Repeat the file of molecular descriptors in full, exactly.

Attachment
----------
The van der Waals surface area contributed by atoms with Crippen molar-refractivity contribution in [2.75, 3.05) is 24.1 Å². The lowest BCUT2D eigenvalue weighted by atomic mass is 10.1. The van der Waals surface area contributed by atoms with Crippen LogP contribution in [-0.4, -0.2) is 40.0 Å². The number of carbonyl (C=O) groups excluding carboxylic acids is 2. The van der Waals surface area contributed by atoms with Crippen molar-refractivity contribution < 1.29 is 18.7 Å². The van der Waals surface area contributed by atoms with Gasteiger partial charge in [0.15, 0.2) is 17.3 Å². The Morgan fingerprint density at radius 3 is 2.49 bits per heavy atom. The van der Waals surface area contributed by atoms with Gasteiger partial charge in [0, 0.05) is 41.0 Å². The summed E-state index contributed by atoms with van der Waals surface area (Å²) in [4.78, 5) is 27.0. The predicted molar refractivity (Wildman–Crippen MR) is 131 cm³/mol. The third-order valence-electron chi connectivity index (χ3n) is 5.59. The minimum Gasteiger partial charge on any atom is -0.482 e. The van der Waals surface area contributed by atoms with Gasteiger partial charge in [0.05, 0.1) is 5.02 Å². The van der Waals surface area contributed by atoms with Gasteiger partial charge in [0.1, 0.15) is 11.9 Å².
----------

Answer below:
The van der Waals surface area contributed by atoms with Crippen molar-refractivity contribution in [2.75, 3.05) is 24.1 Å². The lowest BCUT2D eigenvalue weighted by atomic mass is 10.1. The van der Waals surface area contributed by atoms with Crippen LogP contribution in [-0.4, -0.2) is 40.0 Å². The number of carbonyl (C=O) groups excluding carboxylic acids is 2. The van der Waals surface area contributed by atoms with Crippen molar-refractivity contribution < 1.29 is 18.7 Å². The van der Waals surface area contributed by atoms with Gasteiger partial charge in [0.15, 0.2) is 17.3 Å². The Morgan fingerprint density at radius 3 is 2.49 bits per heavy atom. The van der Waals surface area contributed by atoms with Gasteiger partial charge in [0, 0.05) is 41.0 Å². The summed E-state index contributed by atoms with van der Waals surface area (Å²) in [4.78, 5) is 27.0. The predicted molar refractivity (Wildman–Crippen MR) is 131 cm³/mol. The third-order valence-electron chi connectivity index (χ3n) is 5.59. The minimum Gasteiger partial charge on any atom is -0.482 e. The van der Waals surface area contributed by atoms with Gasteiger partial charge in [0.05, 0.1) is 5.02 Å². The van der Waals surface area contributed by atoms with Gasteiger partial charge in [0.1, 0.15) is 11.9 Å².